Most purchasers base their willingness to purchase on the hard figures contained in the most recent audited accounts of the target and (depending how stale those are) management accounts. There are accordingly a significant number of warranties dealing with these accounts. In practice, merely disclosing them will be sufficient to discharge a number of the warranties; audited accounts will for example disclose changes in accounting principles from those required by statute (CA 2006, Part 15) and from those applied in the preceding period and any extraordinary items.

The accounts referred to in the warranties are usually the most recent audited set of accounts. As such, they are required to give a 'true and fair' view of the company and its profit in respect of the period for which they are prepared (CA 2006, ss 396(2) and 404(2))1. What they do not, and cannot, do is give a 'true and accurate' view of the company and the sellers should seek to strike these or similar words from any such warranty.

1 Mr Justice Andrew Smith in Macquarie Internationale Investments Ltd v Glencore UK Limited [2009] EWHC 2267 (Comm), [2009] EWHC 2267 at paragraph 162 held that the requirement to prepare accounts in accordance with relevant accounting standards cannot, in the absence of exceptional circumstances, be separated from the requirement for the accounts to give a true and fair view of the finances of the target; they are not separate warranties, independent of each other. This is because accounting principles require that accounts are prepared so as to give a true and fair financial picture.

Still less can the management accounts (which will be unaudited) either be true and accurate or give a true and fair view. The standard of management accounts varies from infrequent and sometimes incomprehensi-ble jottings on not much more than the back of an envelope to regular, orderly and sophisticated accounts which even a lawyer has the hope of understanding. The sellers should seek to temper any management accounts warranty accordingly but may well find that the purchaser will want it made quite clear the basis on which the management accounts have been prepared and the extent to which they can be relied upon.

D Business of the company
The warranted accounts can give only a historic view of the target: the purchaser is obviously anxious to know the state of the target at the time he buys it. Further warranties are designed to do this by seeking information about the performance of the target since the date to which the warranted accounts are prepared.

A warranty may seek to do this in the broadest terms by seeking to establish any material changes - good and bad - in the state of the target since the accounts' date. A problem for the sellers is that it is extremely wide in its application, extending as it does to the target's prospects. It clearly invites the sellers to disclose matters which are generally known as well as those which affect the target in particular. Under the warranty, the sellers might have to disclose that the business climate might change with a change of government at an impending general election, or that erratic movements on the pound/dollar exchange rate could affect the target's performance. The sellers would be well-advised to seek to limit the scope of this warranty.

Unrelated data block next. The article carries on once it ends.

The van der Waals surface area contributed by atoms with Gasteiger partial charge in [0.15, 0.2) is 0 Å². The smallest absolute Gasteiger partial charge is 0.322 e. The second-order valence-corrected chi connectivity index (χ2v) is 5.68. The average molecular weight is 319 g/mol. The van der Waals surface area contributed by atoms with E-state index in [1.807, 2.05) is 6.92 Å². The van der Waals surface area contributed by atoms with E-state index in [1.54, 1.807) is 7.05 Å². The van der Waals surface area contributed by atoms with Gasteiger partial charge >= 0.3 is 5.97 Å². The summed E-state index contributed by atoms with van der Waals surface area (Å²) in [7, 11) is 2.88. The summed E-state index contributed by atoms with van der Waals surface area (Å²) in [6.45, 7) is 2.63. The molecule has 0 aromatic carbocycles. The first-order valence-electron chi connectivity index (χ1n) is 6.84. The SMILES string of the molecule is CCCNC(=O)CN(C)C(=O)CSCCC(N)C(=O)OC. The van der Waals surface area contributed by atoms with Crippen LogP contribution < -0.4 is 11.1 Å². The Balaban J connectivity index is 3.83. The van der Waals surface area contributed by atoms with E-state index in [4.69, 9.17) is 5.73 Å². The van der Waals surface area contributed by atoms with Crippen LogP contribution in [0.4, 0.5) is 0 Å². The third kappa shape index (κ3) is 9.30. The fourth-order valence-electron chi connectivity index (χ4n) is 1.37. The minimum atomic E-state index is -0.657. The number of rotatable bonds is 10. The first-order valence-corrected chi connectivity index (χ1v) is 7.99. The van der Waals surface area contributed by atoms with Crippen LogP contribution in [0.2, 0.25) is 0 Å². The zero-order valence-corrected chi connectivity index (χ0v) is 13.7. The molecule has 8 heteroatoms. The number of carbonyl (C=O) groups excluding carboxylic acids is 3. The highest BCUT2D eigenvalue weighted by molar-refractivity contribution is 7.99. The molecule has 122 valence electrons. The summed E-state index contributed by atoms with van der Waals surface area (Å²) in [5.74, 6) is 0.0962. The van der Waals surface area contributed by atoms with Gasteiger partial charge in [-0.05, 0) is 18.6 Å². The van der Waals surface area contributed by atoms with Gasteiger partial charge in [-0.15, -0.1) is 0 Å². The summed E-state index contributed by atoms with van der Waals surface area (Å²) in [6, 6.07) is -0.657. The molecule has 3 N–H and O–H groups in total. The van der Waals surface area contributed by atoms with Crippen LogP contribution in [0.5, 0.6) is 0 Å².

A warranty confirming that the target's debts are good and collectable should also not be accepted lightly by the sellers. It is in effect a guarantee by the sellers that the target's debtors will pay up in full. For most businesses, this is unlikely to happen and the sellers should seek to limit the warranty to a disclosure of the target's bad and doubtful debt history, the present provisions made and the target's policy on bad and doubtful debts generally.

E Agreements and arrangements
The warranties will also specify a number of types of contracts about which the purchaser requires informa-tion. There may be a number of, for example, lease or hire purchase agreements relating to the target's vehi-cles which are within the scope of the warranty and require disclosure; depending on how many there are, the sellers may suggest a de minimis cut off so that only those which relate to vehicles worth £15,000 or more when new need be disclosed, with the rest being summarised in broad terms. This may or may not be acceptable, probably depending on the size of the share sale transaction as a whole. What the sellers should concern themselves with are the payments needed to be made at the end of such lease or hire purchase agreements; there are sometimes 'balloon' provisions whereby substantial extra payments need to be made if the vehicles have exceeded a certain mileage during the lease or hire purchase period.

Trade union recognition agreements also should be disclosed under a suitably drafted warranty. The terms of these are often only partly reduced to writing and, even in the present industrial relations climate, the pur-chaser should press for as much information as possible on agreements or understandings between the target and the unions.